It’s time to say goodbye to 2016 (thank, God) and welcome 2017 with a fresh start. But before doing so, there are a couple of New Year traditions that we should not forget to do. Every country has different traditions that they follow during New Year—whether it’s jumping or wearing a red shirt or serving sticky rice, it’s one big party for everyone.
What are your New Year’s Eve traditions? Do you follow them consistently? In my part of the world, we crank up the stereo volume pretty loud to welcome the year with a “bang.” When we were children, my mom would always tell me to jump up and down as the clock strikes 12. That’ll help us to grow, apparently.
New Year traditions: Wear red or yellow to bring in luck
The Chinese and some parts of Latin America believe that wearing red or yellow will bring in luck for the next year. Red is for love and passion while yellow is for money and prosperity. Some Asian countries follow these New Year traditions, too.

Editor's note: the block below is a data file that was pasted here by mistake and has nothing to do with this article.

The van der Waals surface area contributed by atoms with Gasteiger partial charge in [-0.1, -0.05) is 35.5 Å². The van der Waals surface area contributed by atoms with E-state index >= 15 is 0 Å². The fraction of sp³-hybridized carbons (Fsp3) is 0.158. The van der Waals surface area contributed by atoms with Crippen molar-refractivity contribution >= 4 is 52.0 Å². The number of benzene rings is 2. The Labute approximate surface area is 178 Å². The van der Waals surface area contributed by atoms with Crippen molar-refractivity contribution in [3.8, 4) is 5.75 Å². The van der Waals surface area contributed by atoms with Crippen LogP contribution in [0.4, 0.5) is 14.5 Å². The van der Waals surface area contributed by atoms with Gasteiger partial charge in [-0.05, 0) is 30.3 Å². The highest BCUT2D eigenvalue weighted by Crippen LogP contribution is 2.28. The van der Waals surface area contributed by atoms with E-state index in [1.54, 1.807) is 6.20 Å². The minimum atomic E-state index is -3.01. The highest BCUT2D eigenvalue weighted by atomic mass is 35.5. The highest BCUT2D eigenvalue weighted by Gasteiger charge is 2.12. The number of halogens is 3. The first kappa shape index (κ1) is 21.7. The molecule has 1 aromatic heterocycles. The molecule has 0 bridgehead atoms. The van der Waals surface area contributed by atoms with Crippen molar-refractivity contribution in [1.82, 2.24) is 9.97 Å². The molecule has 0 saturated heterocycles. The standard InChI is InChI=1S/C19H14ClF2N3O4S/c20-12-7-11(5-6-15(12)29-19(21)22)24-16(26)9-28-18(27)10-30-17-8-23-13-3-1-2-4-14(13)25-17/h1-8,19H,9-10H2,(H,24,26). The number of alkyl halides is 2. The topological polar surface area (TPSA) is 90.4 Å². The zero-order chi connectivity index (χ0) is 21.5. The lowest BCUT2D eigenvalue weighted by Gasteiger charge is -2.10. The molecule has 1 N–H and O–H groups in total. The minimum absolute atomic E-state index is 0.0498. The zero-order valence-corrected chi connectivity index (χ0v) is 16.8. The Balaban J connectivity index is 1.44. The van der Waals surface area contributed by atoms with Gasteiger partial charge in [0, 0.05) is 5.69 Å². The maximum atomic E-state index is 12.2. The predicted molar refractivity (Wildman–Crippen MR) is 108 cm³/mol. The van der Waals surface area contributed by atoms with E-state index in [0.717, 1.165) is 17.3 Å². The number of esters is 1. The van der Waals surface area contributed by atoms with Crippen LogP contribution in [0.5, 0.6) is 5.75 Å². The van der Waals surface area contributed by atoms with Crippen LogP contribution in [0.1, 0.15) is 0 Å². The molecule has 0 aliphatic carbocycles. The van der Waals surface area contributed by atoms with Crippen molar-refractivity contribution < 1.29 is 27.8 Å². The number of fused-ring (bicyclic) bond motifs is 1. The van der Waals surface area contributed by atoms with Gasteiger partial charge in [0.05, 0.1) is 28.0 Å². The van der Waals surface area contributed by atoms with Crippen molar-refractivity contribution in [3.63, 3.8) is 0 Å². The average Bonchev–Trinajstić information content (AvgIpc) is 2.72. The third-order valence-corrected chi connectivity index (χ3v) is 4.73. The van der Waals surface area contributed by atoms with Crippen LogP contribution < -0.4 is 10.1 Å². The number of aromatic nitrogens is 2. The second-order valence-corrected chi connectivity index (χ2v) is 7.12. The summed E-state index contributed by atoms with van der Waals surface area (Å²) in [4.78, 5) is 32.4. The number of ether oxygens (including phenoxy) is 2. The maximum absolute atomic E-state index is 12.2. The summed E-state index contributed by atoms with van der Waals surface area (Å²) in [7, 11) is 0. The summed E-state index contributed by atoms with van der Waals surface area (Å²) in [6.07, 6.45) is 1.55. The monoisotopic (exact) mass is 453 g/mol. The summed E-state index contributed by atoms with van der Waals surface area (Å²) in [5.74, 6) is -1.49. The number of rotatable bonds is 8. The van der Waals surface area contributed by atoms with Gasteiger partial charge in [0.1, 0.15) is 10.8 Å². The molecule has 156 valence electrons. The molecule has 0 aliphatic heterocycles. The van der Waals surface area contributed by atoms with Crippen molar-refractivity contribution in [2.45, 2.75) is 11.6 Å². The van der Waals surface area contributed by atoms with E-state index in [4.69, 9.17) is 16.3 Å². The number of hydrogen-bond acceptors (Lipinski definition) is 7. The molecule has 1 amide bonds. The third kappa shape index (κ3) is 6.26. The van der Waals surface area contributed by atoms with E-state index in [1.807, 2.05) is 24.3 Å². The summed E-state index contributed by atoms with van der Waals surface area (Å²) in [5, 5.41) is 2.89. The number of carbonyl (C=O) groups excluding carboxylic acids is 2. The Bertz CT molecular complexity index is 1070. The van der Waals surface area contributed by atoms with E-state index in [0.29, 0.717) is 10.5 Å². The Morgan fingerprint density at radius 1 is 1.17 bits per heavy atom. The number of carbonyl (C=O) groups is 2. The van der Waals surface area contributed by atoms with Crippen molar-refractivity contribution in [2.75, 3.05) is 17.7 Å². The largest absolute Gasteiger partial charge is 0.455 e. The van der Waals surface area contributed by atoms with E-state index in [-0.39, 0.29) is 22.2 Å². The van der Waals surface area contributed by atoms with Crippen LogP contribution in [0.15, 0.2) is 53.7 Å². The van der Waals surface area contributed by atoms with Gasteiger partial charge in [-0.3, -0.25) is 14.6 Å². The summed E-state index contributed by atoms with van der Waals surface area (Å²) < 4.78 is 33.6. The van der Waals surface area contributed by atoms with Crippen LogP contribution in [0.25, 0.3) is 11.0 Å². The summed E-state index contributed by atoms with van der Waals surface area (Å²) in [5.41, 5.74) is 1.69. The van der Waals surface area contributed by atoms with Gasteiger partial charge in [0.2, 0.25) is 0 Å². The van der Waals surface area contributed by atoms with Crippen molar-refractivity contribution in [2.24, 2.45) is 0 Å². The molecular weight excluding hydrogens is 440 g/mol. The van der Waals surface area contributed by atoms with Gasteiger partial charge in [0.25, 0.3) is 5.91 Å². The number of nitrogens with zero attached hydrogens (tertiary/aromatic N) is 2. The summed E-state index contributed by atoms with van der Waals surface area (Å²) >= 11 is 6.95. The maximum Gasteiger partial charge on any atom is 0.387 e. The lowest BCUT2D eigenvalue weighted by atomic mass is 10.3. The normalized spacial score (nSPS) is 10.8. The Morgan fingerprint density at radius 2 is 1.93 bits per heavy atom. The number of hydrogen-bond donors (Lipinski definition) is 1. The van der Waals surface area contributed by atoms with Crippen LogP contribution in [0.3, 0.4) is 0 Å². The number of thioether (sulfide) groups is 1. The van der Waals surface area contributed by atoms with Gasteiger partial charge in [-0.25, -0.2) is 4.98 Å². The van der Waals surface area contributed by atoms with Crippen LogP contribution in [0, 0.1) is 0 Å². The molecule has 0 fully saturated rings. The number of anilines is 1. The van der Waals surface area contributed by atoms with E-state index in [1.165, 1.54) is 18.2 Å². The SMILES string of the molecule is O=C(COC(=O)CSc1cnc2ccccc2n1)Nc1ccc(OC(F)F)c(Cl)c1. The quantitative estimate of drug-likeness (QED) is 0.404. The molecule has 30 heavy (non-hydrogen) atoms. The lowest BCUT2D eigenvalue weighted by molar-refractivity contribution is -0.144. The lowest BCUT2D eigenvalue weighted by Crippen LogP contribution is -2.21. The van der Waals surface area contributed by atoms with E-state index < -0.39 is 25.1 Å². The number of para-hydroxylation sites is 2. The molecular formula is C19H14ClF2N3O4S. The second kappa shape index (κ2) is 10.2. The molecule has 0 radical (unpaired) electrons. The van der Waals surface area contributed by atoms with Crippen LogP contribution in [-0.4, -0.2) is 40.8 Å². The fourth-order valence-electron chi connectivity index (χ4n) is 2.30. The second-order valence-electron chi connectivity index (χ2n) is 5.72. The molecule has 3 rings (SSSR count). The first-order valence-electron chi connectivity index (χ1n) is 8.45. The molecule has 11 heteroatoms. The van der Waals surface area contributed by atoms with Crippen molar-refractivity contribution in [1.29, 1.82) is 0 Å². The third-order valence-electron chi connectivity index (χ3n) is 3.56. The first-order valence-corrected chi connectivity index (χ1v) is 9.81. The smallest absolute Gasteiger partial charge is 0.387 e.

If you don’t have a red or yellow shirt, you can opt for polka dots, too. Apparently, having rounded objects near you will bring luck and good fortune in the coming year. If you still don’t have any polka-dot shirt, an underwear (red or yellow) will do.
Hold some money in your hand
When the clock strikes on midnight, put down your drink and hold some bills in your hand. This will “ensure” that you’re going to have loads of money in the coming year because the first day of the year saw you holding some. Take note that it’s better to hold $100 bill than $1. Yes, the amount matters, too.
Sweep away the bad vibes
Practically everyone in the world—from Syria to Asia to the US—wants 2016 to end already. The year has brought nothing but bad juju, and we can’t wait to sweep it all away. As one of the most popular New Year traditions, people literally sweep their houses on New Year’s Eve to rid you all of the negativity that the previous year brought.
12 grapes for 12 bells, that's the Spanish tradition on New Year's Eve! Feliz año nuevo 2017 pic.twitter.com/gGdPrkTPf0
— RHS Spanish (@Spanish_RHS) December 9, 2016